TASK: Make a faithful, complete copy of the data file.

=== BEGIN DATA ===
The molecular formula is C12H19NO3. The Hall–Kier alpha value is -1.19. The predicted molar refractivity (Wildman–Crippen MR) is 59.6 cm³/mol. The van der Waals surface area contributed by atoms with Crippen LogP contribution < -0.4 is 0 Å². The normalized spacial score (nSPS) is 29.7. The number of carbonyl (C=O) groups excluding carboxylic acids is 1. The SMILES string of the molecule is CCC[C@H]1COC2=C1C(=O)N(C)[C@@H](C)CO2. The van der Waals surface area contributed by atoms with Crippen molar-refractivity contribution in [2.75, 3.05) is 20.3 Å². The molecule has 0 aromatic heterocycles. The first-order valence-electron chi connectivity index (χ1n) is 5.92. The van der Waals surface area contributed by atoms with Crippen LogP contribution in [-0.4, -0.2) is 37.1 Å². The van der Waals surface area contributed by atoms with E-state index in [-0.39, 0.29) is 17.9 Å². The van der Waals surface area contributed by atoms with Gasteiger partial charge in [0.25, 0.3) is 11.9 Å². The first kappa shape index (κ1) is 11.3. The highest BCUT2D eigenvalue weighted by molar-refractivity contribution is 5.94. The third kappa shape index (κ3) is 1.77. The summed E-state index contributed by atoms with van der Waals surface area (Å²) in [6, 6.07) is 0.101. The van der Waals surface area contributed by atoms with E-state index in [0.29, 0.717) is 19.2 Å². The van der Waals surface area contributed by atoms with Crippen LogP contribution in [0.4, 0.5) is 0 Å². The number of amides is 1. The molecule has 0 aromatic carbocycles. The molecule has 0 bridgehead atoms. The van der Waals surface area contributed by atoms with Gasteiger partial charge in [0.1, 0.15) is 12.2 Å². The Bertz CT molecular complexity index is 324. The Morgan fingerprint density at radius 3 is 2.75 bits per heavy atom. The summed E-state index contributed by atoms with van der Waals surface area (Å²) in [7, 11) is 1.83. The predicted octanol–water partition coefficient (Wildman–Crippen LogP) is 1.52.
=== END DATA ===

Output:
The molecular formula is C12H19NO3. The Hall–Kier alpha value is -1.19. The predicted molar refractivity (Wildman–Crippen MR) is 59.6 cm³/mol. The van der Waals surface area contributed by atoms with Crippen LogP contribution < -0.4 is 0 Å². The normalized spacial score (nSPS) is 29.7. The number of carbonyl (C=O) groups excluding carboxylic acids is 1. The SMILES string of the molecule is CCC[C@H]1COC2=C1C(=O)N(C)[C@@H](C)CO2. The van der Waals surface area contributed by atoms with Crippen molar-refractivity contribution in [2.75, 3.05) is 20.3 Å². The molecule has 0 aromatic heterocycles. The first-order valence-electron chi connectivity index (χ1n) is 5.92. The van der Waals surface area contributed by atoms with Crippen LogP contribution in [-0.4, -0.2) is 37.1 Å². The van der Waals surface area contributed by atoms with E-state index in [-0.39, 0.29) is 17.9 Å². The van der Waals surface area contributed by atoms with Gasteiger partial charge in [0.25, 0.3) is 11.9 Å². The first kappa shape index (κ1) is 11.3. The highest BCUT2D eigenvalue weighted by molar-refractivity contribution is 5.94. The third kappa shape index (κ3) is 1.77. The summed E-state index contributed by atoms with van der Waals surface area (Å²) in [6, 6.07) is 0.101. The van der Waals surface area contributed by atoms with E-state index in [0.29, 0.717) is 19.2 Å². The van der Waals surface area contributed by atoms with Crippen LogP contribution in [0.4, 0.5) is 0 Å². The number of amides is 1. The molecule has 0 aromatic carbocycles. The molecule has 0 bridgehead atoms. The van der Waals surface area contributed by atoms with Gasteiger partial charge in [0.1, 0.15) is 12.2 Å². The Bertz CT molecular complexity index is 324. The Morgan fingerprint density at radius 3 is 2.75 bits per heavy atom. The summed E-state index contributed by atoms with van der Waals surface area (Å²) in [7, 11) is 1.83. The predicted octanol–water partition coefficient (Wildman–Crippen LogP) is 1.52.